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The plant’s need for water

The fig plant has various morphological characteristics that give it a high resistance to high summer temperatures, as well as to lack of water. Nevertheless, this plant responds positively to water supplies, in particular if carried out during flowering or at the beginning of the formation of sycones. At the end of the flowering itself it is advisable to avoid excessively wetting the fig to avoid a low sugar concentration of the “fruits” and therefore their reduced shelf life and greater susceptibility to fungal diseases. It is also possible to intervene with only abundant rescue watering in the driest moments of the year, when the plant shows the first signs of withering (lowering of the leaves).

Essential care


The fig is a very rustic plant and therefore resists well even in many different conditions. It adapts well to many types of soils, although it prefers deep and loose ones. To guarantee a good production quality it is necessary to place the plant in a condition of maximum sunshine. For this reason, if a fig orchard is to be created, it is good to avoid mutual shading of the plants. Furthermore, it is important in the winter season to thin out the innermost branches which often determine a humid and favorable microclimate for any pathogenic organisms such as fungi. The seasonal limitation of the number of branches also allows to balance the production and consequently reduce the typical phenomenon of loading and unloading of the fruit.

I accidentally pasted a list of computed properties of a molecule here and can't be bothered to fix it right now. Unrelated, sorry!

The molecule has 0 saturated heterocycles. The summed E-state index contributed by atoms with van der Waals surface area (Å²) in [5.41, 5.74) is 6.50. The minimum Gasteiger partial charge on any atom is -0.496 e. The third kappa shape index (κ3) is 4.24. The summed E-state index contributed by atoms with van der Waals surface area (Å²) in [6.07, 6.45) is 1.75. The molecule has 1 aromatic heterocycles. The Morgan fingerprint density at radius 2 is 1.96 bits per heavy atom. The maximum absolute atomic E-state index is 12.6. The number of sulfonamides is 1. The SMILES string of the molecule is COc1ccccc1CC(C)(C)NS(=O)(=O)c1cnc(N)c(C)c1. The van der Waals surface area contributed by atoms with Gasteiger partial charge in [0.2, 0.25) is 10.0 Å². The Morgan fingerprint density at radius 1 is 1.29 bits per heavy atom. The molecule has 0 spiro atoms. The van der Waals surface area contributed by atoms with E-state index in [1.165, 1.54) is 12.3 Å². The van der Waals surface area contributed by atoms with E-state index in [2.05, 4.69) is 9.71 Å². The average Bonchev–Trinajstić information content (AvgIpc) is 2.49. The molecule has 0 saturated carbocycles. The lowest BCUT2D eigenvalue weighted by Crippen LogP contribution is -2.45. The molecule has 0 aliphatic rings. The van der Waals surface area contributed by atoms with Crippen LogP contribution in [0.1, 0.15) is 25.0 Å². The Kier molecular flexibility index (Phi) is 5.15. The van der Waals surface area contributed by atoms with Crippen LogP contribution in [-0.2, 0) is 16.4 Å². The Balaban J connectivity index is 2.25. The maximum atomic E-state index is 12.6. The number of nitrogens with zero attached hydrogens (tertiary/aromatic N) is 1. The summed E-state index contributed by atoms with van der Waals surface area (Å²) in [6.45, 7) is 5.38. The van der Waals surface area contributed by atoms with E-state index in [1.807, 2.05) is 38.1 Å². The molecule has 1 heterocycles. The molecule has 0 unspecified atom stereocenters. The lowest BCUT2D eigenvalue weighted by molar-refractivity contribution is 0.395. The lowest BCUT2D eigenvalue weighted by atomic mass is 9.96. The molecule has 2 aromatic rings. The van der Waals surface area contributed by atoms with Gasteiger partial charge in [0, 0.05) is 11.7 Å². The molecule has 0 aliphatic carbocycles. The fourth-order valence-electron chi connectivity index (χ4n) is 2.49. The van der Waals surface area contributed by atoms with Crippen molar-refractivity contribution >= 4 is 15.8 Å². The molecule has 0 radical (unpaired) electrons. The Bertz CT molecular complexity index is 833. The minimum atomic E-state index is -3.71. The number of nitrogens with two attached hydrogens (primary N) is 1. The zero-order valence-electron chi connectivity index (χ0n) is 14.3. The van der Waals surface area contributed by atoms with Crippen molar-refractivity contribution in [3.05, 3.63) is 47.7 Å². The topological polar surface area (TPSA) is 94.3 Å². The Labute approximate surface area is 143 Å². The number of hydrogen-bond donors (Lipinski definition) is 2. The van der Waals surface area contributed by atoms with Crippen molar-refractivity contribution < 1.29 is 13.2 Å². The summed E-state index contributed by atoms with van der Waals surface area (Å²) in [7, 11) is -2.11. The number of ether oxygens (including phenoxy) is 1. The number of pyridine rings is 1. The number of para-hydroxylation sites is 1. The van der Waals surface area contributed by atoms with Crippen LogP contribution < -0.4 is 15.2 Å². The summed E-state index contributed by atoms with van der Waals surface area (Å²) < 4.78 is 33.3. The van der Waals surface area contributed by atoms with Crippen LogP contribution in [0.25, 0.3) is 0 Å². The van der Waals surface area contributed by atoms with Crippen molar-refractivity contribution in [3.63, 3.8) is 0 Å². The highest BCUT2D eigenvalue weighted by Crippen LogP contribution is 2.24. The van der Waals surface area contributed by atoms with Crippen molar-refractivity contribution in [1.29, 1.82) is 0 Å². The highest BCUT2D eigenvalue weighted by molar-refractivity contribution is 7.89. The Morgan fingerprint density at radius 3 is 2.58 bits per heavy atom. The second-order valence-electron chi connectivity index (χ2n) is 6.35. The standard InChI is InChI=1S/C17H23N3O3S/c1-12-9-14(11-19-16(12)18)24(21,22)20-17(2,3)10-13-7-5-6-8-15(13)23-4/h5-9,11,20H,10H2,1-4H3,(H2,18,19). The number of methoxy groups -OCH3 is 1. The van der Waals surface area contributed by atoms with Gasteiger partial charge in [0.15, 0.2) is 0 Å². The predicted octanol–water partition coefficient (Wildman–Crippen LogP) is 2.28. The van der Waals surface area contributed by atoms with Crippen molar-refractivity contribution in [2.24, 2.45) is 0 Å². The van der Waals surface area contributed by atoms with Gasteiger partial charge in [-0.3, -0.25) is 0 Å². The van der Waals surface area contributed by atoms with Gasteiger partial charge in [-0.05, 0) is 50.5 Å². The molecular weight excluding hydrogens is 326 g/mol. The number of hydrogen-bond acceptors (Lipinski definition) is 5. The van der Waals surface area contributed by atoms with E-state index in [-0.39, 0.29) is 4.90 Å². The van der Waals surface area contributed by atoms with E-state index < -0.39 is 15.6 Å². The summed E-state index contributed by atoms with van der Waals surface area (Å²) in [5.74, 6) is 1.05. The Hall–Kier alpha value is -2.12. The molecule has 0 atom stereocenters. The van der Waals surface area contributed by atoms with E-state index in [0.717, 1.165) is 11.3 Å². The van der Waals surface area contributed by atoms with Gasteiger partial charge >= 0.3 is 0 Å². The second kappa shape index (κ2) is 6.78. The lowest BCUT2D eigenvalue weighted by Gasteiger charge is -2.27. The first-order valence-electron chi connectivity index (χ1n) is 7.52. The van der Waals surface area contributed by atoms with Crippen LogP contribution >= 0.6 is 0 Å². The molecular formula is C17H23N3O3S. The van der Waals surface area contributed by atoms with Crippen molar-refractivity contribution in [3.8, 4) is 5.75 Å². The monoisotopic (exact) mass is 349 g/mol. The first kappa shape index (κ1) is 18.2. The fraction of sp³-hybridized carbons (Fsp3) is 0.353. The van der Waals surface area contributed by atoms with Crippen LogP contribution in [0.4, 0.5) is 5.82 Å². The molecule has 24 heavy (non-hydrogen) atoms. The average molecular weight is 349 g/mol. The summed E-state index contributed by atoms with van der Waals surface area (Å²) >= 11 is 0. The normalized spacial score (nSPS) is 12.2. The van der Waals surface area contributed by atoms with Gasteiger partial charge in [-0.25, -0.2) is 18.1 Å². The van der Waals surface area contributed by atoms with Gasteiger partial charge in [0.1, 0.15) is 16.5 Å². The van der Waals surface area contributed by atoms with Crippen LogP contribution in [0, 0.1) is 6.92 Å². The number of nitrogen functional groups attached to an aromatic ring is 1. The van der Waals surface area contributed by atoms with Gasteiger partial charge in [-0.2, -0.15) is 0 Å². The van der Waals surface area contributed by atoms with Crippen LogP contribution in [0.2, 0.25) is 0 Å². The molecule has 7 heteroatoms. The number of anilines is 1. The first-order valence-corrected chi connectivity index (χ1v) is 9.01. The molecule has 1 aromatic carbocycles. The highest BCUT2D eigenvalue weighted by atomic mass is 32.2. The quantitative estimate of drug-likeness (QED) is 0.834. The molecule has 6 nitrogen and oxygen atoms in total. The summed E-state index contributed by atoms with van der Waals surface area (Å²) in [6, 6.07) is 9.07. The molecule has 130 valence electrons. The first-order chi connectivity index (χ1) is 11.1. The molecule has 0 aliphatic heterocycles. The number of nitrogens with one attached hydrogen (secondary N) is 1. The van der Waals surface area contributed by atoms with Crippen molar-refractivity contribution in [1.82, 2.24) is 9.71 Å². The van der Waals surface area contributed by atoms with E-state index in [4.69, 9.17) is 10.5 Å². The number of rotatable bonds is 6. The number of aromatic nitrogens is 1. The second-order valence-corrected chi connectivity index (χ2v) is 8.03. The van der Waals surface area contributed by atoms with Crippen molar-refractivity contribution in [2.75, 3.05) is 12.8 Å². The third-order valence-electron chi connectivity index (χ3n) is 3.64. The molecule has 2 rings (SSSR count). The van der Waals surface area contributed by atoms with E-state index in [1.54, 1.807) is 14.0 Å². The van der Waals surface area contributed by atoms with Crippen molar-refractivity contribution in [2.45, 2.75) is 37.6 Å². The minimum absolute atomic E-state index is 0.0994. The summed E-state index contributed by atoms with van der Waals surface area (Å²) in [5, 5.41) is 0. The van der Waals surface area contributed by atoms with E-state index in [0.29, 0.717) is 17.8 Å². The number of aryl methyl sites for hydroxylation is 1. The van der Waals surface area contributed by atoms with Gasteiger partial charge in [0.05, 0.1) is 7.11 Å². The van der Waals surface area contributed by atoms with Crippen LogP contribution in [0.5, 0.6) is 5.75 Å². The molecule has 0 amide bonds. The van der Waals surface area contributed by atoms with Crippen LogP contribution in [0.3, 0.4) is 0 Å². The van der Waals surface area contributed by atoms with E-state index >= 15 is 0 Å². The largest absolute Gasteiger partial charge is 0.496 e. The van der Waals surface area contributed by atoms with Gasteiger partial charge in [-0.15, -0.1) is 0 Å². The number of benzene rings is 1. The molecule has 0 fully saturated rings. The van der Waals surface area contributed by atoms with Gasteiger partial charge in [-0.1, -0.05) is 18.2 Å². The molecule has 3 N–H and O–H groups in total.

The ideal fertilization of the soil


As regards the fertilization of the fig tree, this is represented in the first place by an abundant bottom manure before planting in order to also improve the structure of the soil and bring it to a sufficiently complete general condition from the nutritional point of view. During the production period, in soils with little clay, it is advisable to compensate for the periodic removal of nutrients by means of a trivalent fertilization of nitrogen, potassium and phosphorus, taking into account the quantities of fruit harvested and any removal of the leaves at the end of the season. In clayey soils, the potassium component is almost guaranteed for the entire duration of the orchard by the natural endowment of the soil. Therefore, in these cases, it is not necessary to integrate the element artificially.

Fig: Adversity and parasites


The rusticity of the fig is not only manifested in its high adaptability, but also in its resistance to parasites. These are mainly represented by scale insects, which can infest the branches, by some moths that alter the quality of the fruits, as well as by gray mold, which can find favorable conditions in the most shady and humid points of the crown. To fight the mealybugs it is sufficient to brush the portions of bark affected by the insect, which is also dangerous because it can transmit microscopic pathologies (viruses and bacteria). In the case of heavy infestations of moths, it is possible to resort to the use of mosquito nets to be applied on the foliage or to spraying insecticides if the number of fig plants is very high so as not to allow the aforementioned biological technique.

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